Google Sheets evaluates the condition and adjusts the formatting as needed as soon as you click the done button.

When you open your spreadsheet or change the value in one of the conditional cells, Google Sheets evaluates the condition and adds or removes formatting as needed.

Now Mr. GSheets’ duplicate dates are apparent now in the screenshot below. The duplicate cells are highlighted as a result of the settings we did in the above steps.

Highlight duplicated cells in Google Sheets using conditional formatting

Note: Duplicate values in Google sheets are determined by the value stored – not necessarily the value displayed in the cell. For example, assume that two cells contain the same date. One of the dates is formatted to display August 13, and the other is formatted to display 08/13/2021. When highlighting or removing duplicates, Google Sheets considers these dates to be the same.

Remove Duplicates from Google Sheets

Before we proceed to the next example on how to highlight the entire row with duplicates, let’s take a look at how to quickly remove duplicates from your Google Sheets.

Sometimes you just need to see where the duplicates are. That’s what exactly conditional formatting does.

Other times too you may need to get rid of them completely. With Google Sheets, you can do this in three simple steps.

In this section, the steps below will show you how to easily get rid of duplicate values in Google Sheets.

Step 1: Select the range that has the duplicates

Step 2: Go to Data > Remove Duplicates

Step 3: Check “Data has header row”

If your data has a header row, click to select this option. If not, ignore this step.

With these simple steps, you can find and get rid of all your duplicate values from your Google Sheets.

Please keep in mind that the Highlight Duplicate rule and the Remove Duplicate feature in Google Sheets do not work in the same way. Remove Duplicates, for example, considers repeated empty cells (blank values) to be duplicated cells and removes them as well. The Highlight Duplicates feature, on the other hand, ignores empty cells and does not highlight them unless you specifically write a formula to highlight the empty cells.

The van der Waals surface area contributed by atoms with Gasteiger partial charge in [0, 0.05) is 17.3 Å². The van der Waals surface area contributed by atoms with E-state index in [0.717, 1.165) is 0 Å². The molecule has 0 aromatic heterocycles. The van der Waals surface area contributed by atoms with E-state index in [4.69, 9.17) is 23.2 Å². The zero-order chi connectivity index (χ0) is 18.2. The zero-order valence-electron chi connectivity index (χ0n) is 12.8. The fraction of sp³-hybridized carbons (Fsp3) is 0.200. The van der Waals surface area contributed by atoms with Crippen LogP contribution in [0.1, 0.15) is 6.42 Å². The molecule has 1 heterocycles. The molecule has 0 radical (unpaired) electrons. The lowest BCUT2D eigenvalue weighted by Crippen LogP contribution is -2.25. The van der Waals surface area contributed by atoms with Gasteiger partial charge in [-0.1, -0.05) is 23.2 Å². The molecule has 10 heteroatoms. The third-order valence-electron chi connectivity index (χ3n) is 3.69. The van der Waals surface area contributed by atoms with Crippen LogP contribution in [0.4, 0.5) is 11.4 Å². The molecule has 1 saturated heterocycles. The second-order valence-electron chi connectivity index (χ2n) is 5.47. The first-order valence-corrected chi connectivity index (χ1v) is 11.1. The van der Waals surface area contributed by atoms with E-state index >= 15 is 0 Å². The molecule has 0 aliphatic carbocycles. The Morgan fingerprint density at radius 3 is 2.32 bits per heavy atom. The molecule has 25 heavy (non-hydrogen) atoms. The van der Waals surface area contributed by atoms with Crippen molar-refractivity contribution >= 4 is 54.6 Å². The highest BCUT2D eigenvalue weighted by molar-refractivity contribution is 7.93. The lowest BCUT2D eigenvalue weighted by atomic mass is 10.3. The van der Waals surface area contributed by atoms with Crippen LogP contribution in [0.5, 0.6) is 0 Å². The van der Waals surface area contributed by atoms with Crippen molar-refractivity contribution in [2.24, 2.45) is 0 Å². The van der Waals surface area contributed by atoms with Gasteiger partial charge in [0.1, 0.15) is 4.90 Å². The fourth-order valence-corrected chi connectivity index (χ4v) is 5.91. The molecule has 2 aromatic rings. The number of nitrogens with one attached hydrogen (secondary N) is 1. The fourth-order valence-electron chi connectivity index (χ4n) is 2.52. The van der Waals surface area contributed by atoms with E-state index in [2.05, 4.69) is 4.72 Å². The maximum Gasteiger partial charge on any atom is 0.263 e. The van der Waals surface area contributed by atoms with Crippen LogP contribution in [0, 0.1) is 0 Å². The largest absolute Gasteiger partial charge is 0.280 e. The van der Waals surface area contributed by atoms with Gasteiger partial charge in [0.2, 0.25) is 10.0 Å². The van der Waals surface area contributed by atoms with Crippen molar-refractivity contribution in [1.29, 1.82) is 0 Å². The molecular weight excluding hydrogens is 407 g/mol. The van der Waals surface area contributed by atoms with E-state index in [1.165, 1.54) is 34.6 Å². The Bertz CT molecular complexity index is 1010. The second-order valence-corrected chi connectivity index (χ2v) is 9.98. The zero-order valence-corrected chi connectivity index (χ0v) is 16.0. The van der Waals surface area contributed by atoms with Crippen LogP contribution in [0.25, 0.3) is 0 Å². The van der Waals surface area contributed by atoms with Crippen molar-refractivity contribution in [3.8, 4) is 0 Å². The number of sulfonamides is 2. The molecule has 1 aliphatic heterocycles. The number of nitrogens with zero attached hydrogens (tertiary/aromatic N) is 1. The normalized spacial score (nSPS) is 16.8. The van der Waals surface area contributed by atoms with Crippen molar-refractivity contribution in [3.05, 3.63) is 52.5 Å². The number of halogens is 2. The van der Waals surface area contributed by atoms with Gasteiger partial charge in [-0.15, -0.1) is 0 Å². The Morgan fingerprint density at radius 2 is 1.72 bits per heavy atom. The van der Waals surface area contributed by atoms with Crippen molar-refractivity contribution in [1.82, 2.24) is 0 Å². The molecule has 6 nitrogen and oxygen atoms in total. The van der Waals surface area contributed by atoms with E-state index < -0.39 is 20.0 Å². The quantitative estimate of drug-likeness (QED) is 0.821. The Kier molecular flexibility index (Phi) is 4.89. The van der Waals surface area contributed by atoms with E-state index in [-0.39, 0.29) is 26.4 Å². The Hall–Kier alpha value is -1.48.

Step 4: Click the “Remove Duplicates” button to confirm

Removing Duplicates in Google Sheets

As soon as you hit on the Remove duplicates button, Google sheets will get rid of all duplicate entries from your spreadsheet.

Use Conditional Formatting to Highlight Duplicate Rows in Google Sheets

Highlight duplicated rows in Google Sheets using conditional formatting

The steps you need to highlight duplicate rows in Google sheets are identical to what we’ve just discussed above.

The only difference is in the formula used which I will explain soon.

Let’s see how we can use conditional formatting to highlight duplicate rows in the below steps.

Step 1: Select the Cells you want to scan for duplicates

Using your mouse pointer, click and drag over all the cells you think contain the duplicates.

Unlike the previous example where we highlighted only one column which contains the duplicates, here you should highlight all the cells with data since the duplicates are rows.

In this example, we’ll select all the cells under the Date column (Range A2:D17).

Step 2: Go to Format > Conditional formatting

Move your cursor to your Google sheets Menu section and click on the Format menu.

This action will reveal all the items under the Format menu including Conditional formatting. Simply click on it to open the Conditional Formatting pane on the right.

Step 3: Under the Format rules, click on the drop-down and select “Custom formula is” from the list.

As stated in the previous example, you can only highlight duplicates in Google Sheets using formula-based conditional formatting.

To do so, first, under the Format rules, click on the drop-down and select “Custom formula is” from the list.

Step 4: Enter the formula: =COUNTIF(range,top_cell)>1

You’ll then be given a text box to enter your custom formula, kindly enter =COUNTIF(range,top_cell)>1.

The “range” is the selected range of the first step. The “top_cell” is the first, leftmost cell of the current selection. For this example, the “range” is $A$2:$D$17. Hence the formula becomes =COUNTIF($A$2:$D$17,$A2)>1

Thus, adjust the range and top cell according to your data.

In case you want to apply this to your own data, simply change the $A$2:$D$17 part of the formula to the range where you have the duplicates.

Step 4: Set the Formatting

Here, there are a lot of formatting styles you can apply to the duplicates.

You can do that by using the font controls under the Formatting style.